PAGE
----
Scientists are using new technology to identify zombie bees
Some of the scientists investigating the mysterious honeybee die-offs suspect zombie bees, bees that are being mind-controlled by parasitic scuttle fly maggots. Unlike human zombies, bee zombies (or, inevitably, “zombees”) do not have telltale tattered clothes or dark eye makeup. So in order to tell whether they’re dealing with bees or zombees, researchers are affixing the little guys with miniature radio trackers.
Here’s how the zombee nonsense started: Last year, while San Francisco State scientist John Hafernik was looking for dead bugs to feed insects, he discovered some maggot-infested bee carcasses under a streetlight. (Picking up dead bugs that are crawling with live bugs: just a small part of the glamorous life of a scientist.) This was odd, because bees don’t generally leave their hives at night. Hafernik got to thinking: Why were these bees behaving so out of character? Could it be that the maggots were not only infesting the poor bees, they were controlling their minds as well?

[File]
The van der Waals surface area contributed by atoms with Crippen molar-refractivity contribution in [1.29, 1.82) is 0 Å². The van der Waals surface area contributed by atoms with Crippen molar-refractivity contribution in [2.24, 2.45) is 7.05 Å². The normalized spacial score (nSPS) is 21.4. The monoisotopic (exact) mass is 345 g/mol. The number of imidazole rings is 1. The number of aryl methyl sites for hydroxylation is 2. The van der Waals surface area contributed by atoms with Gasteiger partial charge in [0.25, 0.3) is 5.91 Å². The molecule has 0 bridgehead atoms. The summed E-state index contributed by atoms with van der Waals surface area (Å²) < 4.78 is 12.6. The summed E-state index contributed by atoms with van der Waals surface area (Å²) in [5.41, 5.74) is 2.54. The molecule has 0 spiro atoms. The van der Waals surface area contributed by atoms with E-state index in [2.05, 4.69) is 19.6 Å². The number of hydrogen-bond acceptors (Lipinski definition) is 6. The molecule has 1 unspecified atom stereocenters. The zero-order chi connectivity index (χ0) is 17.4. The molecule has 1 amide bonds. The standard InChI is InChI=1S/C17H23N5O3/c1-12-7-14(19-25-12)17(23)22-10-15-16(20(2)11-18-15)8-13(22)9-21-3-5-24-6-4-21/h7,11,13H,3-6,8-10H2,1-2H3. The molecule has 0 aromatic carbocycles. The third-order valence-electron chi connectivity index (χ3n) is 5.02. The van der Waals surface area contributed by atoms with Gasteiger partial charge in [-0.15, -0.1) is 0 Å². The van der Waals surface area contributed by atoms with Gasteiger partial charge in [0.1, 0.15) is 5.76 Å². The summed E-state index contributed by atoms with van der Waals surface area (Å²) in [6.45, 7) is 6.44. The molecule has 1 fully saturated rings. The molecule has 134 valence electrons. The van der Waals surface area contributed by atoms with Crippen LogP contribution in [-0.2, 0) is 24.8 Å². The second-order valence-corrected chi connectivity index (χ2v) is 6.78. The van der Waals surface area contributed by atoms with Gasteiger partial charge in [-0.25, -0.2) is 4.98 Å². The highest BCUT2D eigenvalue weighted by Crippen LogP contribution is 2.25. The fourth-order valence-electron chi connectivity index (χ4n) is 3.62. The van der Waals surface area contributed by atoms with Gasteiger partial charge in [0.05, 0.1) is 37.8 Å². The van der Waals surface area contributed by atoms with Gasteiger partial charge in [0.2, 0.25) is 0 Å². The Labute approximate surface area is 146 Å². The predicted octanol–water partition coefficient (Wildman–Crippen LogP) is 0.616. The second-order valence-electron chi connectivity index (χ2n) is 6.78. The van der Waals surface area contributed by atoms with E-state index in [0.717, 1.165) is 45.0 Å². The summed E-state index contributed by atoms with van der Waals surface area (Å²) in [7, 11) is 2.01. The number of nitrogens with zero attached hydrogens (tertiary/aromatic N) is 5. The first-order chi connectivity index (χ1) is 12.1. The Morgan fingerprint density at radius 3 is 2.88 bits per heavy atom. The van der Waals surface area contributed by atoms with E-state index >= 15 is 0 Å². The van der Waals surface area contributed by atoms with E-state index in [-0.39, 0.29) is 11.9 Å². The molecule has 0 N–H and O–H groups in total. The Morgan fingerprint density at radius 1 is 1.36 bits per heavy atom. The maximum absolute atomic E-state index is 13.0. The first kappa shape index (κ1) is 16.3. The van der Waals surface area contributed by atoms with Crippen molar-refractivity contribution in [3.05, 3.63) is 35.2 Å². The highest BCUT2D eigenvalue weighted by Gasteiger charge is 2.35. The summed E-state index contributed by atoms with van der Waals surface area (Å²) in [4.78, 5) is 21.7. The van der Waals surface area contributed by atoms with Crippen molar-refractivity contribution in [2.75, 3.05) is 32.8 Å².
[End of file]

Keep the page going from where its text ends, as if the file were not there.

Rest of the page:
Enter crazy technology: Hafernik and colleagues are affixing tiny trackers, about the size of a piece of glitter, onto about 500 honeybees that are infested with scuttle fly larvae. The trackers register when the insects leave the hive and when they return — if they return. This will help them figure out whether the maggots are mind-controlling the bees into abandoning their hives — or, alternately, whether the bees are taking one for the team, leaving the group and letting themselves die off to prevent a larger infestation.
We would like to be the first to wish Dr. “I pick up bugs after going to school for 12 years” Hafernik best of luck in fighting these tiny, evil arthropods.
"Zombie" Bees Electronically Enhanced to Help Solve Die-Off Mystery, National Geographic.